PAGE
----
An appeals court has frozen Judge Virginia Phillips's injunction to stop the enforcement of Don't Ask, Don't Tell, meaning that the policy could be enforced again while the government tries to fight Phillips's decision.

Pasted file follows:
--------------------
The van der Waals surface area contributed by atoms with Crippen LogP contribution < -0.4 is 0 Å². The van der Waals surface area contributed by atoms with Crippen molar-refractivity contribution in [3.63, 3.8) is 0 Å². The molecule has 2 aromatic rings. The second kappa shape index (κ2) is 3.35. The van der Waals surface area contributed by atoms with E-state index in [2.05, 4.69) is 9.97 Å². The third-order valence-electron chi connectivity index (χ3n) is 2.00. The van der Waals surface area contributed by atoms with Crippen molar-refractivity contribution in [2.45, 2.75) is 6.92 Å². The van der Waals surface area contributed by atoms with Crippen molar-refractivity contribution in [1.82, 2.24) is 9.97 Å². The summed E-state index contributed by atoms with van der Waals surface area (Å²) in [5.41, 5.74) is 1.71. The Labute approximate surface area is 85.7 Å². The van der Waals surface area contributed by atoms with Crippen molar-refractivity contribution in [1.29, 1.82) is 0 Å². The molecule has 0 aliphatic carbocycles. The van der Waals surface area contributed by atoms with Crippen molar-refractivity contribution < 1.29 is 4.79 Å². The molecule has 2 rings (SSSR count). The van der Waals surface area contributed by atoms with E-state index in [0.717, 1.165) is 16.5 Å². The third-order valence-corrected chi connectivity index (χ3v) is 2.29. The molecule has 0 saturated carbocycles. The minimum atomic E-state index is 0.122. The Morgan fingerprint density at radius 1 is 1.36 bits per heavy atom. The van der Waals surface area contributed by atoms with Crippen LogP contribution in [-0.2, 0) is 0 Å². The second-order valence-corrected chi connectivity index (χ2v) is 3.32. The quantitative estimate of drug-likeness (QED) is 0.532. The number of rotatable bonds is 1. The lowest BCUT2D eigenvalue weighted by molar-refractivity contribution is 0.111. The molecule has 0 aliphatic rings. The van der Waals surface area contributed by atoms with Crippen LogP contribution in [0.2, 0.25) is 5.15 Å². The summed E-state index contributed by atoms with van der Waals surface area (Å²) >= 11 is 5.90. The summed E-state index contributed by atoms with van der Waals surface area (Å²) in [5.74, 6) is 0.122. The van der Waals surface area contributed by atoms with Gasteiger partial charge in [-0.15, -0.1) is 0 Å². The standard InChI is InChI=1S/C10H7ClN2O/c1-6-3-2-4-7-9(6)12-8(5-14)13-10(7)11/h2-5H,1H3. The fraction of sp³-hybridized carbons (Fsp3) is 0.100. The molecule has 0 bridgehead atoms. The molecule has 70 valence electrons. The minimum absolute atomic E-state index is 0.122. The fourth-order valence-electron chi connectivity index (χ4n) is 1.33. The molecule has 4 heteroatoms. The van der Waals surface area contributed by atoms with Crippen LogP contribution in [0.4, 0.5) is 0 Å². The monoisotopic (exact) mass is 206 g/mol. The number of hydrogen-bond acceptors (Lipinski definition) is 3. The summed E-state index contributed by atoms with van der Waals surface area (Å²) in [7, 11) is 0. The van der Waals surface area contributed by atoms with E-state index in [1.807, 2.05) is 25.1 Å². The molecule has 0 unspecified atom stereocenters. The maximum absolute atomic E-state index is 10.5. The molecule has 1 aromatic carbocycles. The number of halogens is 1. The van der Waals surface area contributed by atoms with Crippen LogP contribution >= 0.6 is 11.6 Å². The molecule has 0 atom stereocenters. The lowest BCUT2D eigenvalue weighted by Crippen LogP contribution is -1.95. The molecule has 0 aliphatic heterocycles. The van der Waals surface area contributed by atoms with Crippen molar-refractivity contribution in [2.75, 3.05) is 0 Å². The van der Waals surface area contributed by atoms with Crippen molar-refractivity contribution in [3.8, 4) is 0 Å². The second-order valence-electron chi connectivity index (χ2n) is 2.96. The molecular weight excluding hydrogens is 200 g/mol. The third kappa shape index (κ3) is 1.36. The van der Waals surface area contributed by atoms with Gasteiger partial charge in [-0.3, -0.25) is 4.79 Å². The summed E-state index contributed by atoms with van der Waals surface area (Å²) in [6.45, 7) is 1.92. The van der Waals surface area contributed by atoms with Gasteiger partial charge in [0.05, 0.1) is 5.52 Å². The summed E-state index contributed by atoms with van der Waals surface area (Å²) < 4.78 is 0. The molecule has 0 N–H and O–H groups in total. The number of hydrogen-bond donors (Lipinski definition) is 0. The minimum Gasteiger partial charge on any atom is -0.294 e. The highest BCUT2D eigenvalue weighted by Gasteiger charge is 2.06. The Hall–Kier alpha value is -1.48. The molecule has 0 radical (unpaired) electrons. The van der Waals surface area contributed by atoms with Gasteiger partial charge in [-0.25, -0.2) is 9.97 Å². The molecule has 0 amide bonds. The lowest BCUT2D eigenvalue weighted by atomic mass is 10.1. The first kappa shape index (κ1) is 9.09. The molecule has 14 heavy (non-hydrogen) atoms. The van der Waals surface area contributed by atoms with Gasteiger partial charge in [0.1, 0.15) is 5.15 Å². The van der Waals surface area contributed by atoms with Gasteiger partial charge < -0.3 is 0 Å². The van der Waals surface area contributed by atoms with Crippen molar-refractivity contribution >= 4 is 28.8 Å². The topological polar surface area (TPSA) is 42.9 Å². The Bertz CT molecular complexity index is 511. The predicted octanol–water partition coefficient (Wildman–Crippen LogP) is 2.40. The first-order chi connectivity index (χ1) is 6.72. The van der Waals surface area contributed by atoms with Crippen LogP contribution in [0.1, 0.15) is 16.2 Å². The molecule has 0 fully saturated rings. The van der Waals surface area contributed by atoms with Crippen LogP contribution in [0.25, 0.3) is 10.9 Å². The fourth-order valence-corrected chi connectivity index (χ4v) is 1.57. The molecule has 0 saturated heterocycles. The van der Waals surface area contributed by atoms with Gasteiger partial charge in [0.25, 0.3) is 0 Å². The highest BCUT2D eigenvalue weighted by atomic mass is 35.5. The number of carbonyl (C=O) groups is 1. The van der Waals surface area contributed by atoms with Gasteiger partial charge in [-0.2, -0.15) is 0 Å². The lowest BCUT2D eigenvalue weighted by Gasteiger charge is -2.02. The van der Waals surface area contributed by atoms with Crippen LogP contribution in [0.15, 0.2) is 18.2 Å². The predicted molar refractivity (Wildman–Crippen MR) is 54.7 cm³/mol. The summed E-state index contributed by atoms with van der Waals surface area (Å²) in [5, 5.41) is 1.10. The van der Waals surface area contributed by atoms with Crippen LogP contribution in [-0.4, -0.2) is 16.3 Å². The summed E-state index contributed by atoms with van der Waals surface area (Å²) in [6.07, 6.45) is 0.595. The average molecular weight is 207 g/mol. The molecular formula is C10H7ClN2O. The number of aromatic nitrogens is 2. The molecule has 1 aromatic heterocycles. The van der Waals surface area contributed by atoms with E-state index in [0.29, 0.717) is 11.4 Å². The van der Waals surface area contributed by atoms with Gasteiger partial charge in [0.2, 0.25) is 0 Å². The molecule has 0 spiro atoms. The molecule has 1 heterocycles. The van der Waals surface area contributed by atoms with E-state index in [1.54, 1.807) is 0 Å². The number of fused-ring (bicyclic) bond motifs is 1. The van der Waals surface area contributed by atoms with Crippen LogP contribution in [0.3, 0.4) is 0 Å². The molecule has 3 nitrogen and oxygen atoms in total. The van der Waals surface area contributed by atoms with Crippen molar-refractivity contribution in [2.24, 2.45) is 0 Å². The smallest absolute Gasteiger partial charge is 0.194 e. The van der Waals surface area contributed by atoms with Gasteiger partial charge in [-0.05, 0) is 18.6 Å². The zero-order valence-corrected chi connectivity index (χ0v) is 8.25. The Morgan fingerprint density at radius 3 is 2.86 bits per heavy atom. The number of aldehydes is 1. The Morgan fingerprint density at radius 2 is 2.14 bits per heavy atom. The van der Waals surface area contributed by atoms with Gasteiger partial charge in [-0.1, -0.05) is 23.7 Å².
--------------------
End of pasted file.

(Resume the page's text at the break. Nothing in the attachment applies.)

For those of you keeping score at home, Judge Phillips ruled the policy unconstitutional in September. Then last week, she ordered the Pentagon to stop enforcing it. They complied, but the Justice Department is appealing the decision because the Obama administration wants a legislative rather than judicial (and slow rather than fast) end to the policy. Says Obama, "It has to be done in a way that is orderly, because we are involved in a war right now." So the Justice Dept. asked Phillips for a stay allowing DADT to remain in place while they appealed. No dice. They appealed that ruling, and yesterday, and appeals court granted the stay — so DADT could theoretically be back in effect while the administration gets its appeal of Phillips's larger ruling together. And then if all goes according to Obama's plan, a court will officially reinstate the policy just in time for Congress to repeal it again. If McCain ever lets them.